In October 1975, to commemorate the one-hundredth anniversary of Brigham Young University, a magnificent tower with a carillon of 52 bells was given to the university by friends and alumni.
After its tones have drifted across campus in regular noon recitals for more than a quarter century, Don Cook, associate professor of organ in the BYU School of Music and BYU Carillonneur, has recorded the music of the carillon on a compact disc, "The Bells at BYU," produced by BYU-based Tantara Records.
In conjunction with the debut of the compact disc, KBYU-FM, Classical 89 will present "The Bells of BYU: Genuine Heavy Metal," with Cook. This entertaining and informative evening of music and conversation featuring "The Carillon and Its Music" is free to the public and will be presented Thursday (Jan. 16) at 7 p.m. in the BYU Museum of Art Auditorium.
Many of the pieces on the CD are popular favorites that have been arranged by Cook, including "The Spirit of God," the theme from "Beauty and the Beast" and favorite BYU songs such as the "Cougar Fight Song" and the "BYU School Song." Other pieces featured are "Stars and Stripes Forever," "The Bells of Hell," "Variations on a Slavonic Theme" and "Easter Dawning."
The carillon keyboard, consisting of broomstick-like manual keys and short pedal keys, is played with the side of the closed hands and with the feet. This mechanism allows for a high degree of musical expression, since the bells have a large range of volume and sustaining time.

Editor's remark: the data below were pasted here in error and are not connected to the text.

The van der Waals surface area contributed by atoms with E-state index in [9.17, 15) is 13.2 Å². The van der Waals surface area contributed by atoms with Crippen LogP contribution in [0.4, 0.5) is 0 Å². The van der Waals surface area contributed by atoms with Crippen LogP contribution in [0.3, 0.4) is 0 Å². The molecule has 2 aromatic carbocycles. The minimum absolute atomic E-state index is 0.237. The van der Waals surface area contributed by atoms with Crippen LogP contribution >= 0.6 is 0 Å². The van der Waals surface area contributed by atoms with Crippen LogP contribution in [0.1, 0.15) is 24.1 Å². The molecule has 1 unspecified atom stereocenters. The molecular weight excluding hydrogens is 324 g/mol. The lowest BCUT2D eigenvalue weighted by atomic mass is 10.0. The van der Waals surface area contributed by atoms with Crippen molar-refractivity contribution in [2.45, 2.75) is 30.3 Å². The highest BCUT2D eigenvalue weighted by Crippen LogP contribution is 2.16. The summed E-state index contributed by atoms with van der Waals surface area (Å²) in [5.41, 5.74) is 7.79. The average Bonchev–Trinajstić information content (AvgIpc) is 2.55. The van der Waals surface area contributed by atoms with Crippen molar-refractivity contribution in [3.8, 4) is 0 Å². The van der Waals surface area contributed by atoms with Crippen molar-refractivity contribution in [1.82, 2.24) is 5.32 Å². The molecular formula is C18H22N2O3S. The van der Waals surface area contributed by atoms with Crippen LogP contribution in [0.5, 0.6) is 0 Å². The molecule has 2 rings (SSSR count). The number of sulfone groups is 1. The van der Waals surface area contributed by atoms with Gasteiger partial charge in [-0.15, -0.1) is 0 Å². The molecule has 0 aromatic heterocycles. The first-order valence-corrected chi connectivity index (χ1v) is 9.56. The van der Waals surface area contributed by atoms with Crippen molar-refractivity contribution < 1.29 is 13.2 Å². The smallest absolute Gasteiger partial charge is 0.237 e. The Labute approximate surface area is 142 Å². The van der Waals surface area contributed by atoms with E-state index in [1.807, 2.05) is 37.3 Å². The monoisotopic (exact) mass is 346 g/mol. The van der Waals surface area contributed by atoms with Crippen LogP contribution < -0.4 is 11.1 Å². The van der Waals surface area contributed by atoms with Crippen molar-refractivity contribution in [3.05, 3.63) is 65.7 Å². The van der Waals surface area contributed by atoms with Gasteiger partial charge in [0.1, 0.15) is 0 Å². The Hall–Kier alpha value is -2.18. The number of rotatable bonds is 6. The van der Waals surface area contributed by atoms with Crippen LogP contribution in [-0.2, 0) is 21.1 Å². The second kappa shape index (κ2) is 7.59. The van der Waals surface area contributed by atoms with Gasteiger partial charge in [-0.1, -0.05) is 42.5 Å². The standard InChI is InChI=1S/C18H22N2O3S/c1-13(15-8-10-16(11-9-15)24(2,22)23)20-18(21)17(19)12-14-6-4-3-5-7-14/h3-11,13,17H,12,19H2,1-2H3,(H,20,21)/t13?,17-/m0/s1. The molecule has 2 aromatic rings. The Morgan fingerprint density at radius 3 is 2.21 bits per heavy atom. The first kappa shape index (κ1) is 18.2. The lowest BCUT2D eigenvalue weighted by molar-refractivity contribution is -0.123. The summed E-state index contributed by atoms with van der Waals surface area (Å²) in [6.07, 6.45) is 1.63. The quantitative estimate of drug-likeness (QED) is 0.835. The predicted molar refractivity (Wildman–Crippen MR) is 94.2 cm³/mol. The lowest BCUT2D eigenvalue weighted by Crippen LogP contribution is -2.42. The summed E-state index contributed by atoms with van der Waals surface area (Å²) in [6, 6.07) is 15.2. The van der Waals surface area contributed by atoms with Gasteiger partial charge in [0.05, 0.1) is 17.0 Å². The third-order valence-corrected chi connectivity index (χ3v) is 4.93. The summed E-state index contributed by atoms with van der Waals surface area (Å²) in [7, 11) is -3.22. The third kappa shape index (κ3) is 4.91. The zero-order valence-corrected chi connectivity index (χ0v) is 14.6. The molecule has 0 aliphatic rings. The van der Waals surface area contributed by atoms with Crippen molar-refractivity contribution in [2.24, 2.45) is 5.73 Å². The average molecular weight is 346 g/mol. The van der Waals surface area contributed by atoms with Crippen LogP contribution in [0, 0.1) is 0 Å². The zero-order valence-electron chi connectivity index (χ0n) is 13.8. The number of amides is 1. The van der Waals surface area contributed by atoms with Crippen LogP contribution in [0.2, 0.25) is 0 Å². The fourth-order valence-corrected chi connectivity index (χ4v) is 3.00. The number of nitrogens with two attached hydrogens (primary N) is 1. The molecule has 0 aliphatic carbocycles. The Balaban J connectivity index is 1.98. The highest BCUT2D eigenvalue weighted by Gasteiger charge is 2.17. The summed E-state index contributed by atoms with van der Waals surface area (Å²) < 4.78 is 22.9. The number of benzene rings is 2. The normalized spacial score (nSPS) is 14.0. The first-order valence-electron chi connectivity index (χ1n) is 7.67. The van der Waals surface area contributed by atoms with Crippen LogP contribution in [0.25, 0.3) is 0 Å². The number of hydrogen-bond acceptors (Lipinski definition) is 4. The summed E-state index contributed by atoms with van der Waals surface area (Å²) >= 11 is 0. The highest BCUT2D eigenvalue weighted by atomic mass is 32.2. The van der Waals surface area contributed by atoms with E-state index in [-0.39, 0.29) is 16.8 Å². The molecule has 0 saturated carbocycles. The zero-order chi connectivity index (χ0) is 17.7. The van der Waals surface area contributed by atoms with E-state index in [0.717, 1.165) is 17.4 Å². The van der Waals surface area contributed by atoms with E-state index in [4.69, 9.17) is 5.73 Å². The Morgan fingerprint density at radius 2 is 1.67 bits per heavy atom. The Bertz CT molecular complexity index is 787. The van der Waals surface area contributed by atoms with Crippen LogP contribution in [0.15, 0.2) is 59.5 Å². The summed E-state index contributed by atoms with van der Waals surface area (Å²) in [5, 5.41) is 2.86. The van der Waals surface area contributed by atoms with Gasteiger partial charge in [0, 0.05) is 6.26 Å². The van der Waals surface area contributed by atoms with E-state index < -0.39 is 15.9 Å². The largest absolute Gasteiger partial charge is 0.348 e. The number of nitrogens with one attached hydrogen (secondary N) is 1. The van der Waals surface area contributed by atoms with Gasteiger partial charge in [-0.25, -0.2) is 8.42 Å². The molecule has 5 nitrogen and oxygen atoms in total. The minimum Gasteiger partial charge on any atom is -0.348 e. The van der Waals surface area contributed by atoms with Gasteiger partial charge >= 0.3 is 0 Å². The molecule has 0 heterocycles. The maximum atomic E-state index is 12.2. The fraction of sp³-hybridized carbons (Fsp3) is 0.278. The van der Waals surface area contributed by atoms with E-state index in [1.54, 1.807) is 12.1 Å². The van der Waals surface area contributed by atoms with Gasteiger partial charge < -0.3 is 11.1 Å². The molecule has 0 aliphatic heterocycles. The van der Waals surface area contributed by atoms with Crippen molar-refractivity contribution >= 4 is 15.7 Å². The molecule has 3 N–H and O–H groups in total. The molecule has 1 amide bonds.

The routine work of striking the hour and half hour is accomplished by an automatic mechanism. The opening phrase of the Mormon pioneer hymn "Come, Come, Ye Saints," followed by the actual hour strike marks the top of each hour. A two-bell "ding-dong" marks each half hour.
The instrument is played daily at noon for 30 minutes, before and after devotional assemblies at the nearby Marriott Center, and for occasional special recitals, but creating a studio-quality recording for this CD was not a small task.
"It was not a popular option with the neighbors for us to record just prior to waking hours, so two microphones were mounted on a crane and hoisted to within 50 feet of the bell chamber on Thanksgiving Day 2000," said Cook.
Cook joined the organ faculty of BYU in 1991 and serves as organ coordinator and university carillonneur. After earning bachelor and master of music degrees in organ at BYU, he received the doctor of musical arts degree in organ performance from the University of Kansas.
Cook's principal organ teachers were J.J. Keeler at BYU and James Moeser at Kansas. He appears frequently as a guest organist at the Tabernacle on Temple Square in Salt Lake City.
"The Bells at BYU" is available for purchase at the BYU Bookstore or can be ordered on-line (http://www.byubookstore.com).
Writer: Elizabeth B. Jensen